Purposeful capitalism. “There’s a groundswell of opinion around the world that capitalism has not served the purpose of every stakeholder,” he said. There is a move to change capitalism from the inside so that brands serve not only shareholders, but other stakeholders like customers, employees, society and the environment.

Consumers will now engage with brands that are environmentally and socially responsible. Gupta sees billions of dollars investment, just this year, shifting to ESG funds (funds which integrate environmental, social and governance factors into the investment process). Brands must show that they serve a purpose in society and are willing to invest back into it.

Non-linear lives. “We have all grown up thinking of life as being linear. You are born, you get educated, you join a job, you retire, you die,” said Gupta. The trend that has emerged in the last few years, and accelerated under COVID, is many people choosing a non-linear life: taking years off, moving between part-time and full-time employment, and moving into advisory roles or charity work, for example, rather than retiring.

The importance for brands is that traditional LTV models and customer life-cycle predictions become irrelevant when consumers switch to non-linear lifestyles — a trend which goes hand-in-hand with the subscription economy, and people no longer actually owning things like homes and cars.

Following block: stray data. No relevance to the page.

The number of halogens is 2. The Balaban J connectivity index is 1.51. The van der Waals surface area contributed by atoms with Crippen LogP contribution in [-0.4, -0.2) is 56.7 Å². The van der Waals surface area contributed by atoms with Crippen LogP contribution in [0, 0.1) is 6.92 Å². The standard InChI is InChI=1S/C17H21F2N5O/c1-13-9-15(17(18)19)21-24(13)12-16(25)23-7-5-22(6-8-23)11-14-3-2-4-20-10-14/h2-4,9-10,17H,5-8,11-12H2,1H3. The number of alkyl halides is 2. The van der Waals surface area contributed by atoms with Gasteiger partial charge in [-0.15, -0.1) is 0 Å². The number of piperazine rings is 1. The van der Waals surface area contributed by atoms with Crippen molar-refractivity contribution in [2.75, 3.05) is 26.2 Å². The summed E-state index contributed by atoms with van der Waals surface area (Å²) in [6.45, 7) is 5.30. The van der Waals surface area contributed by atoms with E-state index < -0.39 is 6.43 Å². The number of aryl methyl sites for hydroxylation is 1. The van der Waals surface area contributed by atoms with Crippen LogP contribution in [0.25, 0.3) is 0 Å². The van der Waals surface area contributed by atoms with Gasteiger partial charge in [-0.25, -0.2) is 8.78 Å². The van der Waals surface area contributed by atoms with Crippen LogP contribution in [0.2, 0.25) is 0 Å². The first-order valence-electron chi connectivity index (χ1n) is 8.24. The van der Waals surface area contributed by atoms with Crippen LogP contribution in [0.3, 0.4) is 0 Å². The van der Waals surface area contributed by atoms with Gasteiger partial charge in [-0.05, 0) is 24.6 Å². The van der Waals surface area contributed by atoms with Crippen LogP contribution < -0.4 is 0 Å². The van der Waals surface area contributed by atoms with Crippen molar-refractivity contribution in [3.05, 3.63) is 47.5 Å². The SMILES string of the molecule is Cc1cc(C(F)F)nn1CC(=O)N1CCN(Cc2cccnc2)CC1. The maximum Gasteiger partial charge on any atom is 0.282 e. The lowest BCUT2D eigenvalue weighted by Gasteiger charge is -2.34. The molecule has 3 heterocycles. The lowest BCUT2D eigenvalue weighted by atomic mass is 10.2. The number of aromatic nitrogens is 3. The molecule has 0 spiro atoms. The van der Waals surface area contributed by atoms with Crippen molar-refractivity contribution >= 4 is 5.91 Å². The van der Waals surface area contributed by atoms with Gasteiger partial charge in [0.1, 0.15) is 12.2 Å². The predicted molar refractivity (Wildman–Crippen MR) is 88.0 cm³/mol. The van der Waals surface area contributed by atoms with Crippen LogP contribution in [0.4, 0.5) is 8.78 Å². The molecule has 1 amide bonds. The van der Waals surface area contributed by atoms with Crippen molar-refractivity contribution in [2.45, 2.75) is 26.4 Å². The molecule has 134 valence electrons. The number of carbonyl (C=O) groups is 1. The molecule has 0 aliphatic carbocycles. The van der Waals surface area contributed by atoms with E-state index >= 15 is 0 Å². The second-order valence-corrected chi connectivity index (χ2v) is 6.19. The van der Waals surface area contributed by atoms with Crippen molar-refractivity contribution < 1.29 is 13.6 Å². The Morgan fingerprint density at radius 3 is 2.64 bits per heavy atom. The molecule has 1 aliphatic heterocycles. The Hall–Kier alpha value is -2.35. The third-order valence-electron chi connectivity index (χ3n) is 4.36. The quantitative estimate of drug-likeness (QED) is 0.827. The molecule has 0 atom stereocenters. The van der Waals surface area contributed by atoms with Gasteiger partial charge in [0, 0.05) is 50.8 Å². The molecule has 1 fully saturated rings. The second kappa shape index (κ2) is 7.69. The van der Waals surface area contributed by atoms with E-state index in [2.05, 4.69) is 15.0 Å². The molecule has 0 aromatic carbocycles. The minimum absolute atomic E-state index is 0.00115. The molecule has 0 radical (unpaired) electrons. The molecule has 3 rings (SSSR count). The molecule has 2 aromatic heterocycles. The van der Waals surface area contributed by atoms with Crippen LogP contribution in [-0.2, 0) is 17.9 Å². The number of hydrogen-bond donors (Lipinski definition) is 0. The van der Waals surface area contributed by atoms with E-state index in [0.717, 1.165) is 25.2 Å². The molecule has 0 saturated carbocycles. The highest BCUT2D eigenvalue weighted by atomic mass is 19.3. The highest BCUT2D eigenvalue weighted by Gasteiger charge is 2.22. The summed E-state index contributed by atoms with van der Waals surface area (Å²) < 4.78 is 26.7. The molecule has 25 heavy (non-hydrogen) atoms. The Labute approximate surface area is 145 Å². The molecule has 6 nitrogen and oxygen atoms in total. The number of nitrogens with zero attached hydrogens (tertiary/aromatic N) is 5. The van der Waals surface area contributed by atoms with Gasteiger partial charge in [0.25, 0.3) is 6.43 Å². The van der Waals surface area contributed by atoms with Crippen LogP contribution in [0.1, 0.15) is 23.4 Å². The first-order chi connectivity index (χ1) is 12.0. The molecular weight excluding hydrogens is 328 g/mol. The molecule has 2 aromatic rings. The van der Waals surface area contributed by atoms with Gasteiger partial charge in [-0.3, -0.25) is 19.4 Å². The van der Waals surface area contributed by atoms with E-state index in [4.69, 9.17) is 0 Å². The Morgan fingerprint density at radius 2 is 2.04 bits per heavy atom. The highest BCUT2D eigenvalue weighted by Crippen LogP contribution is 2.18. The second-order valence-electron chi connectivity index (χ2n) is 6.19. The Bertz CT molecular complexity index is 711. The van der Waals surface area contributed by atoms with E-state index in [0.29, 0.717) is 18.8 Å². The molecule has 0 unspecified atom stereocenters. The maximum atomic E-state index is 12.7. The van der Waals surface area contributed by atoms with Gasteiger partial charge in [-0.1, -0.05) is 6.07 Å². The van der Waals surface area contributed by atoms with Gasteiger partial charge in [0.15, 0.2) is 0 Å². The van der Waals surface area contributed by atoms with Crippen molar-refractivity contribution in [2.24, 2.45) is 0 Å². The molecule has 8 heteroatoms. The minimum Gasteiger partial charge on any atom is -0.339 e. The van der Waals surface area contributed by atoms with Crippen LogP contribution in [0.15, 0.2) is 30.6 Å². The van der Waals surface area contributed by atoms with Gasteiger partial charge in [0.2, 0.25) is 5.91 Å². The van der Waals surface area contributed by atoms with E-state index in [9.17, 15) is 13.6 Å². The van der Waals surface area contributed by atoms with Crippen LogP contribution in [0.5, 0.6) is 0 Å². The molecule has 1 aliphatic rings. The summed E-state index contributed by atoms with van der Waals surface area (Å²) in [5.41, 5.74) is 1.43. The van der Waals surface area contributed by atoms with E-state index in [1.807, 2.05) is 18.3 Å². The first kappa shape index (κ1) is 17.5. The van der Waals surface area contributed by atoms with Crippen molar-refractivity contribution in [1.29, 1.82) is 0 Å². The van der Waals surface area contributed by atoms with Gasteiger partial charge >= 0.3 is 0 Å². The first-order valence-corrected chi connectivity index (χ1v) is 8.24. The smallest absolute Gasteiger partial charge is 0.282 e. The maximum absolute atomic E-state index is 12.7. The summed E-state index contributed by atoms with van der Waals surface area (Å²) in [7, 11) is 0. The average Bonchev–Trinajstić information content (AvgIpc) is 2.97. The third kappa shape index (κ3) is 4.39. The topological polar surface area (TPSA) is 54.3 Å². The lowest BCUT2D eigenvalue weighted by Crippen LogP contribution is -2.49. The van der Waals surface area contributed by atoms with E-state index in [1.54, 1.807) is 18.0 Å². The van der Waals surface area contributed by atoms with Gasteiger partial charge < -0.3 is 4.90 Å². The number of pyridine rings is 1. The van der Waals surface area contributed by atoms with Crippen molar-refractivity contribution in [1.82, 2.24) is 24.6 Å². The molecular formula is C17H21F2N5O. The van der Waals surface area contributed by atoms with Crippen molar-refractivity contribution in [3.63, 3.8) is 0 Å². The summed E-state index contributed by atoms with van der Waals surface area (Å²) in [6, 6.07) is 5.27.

Customer ubiquity. “Traditionally,” brands have looked at the world in a very myopic manner,” said Gupta, “dividing into developed and developing. They’ve chosen to serve the developed world in one way, and the developing world in another way.” Many, indeed, have chosen not to serve the latter.

This model is no longer valid. Today, the brands consumers engage with and aspire to vary based on income, not region, Guptga explained. “Customers do not think of themselves as living in developed or developing economies, and brands shouldn’t either. If they do, they miss out on a very large customer base.

Privacy. “We are surrounded by connected devices, 30 to 50 billion in the world today depending on which research you believe. We don’t need to be using these devices for these devices to be using us. For example, I’m not looking at my smartwatch, but it’s calculating my heart rate, my oxygen level, etc.” This environment, said Gupta, prompts a new paradigm of privacy: namely, that brands I engage with should not be using my information for things I haven’t been told about.”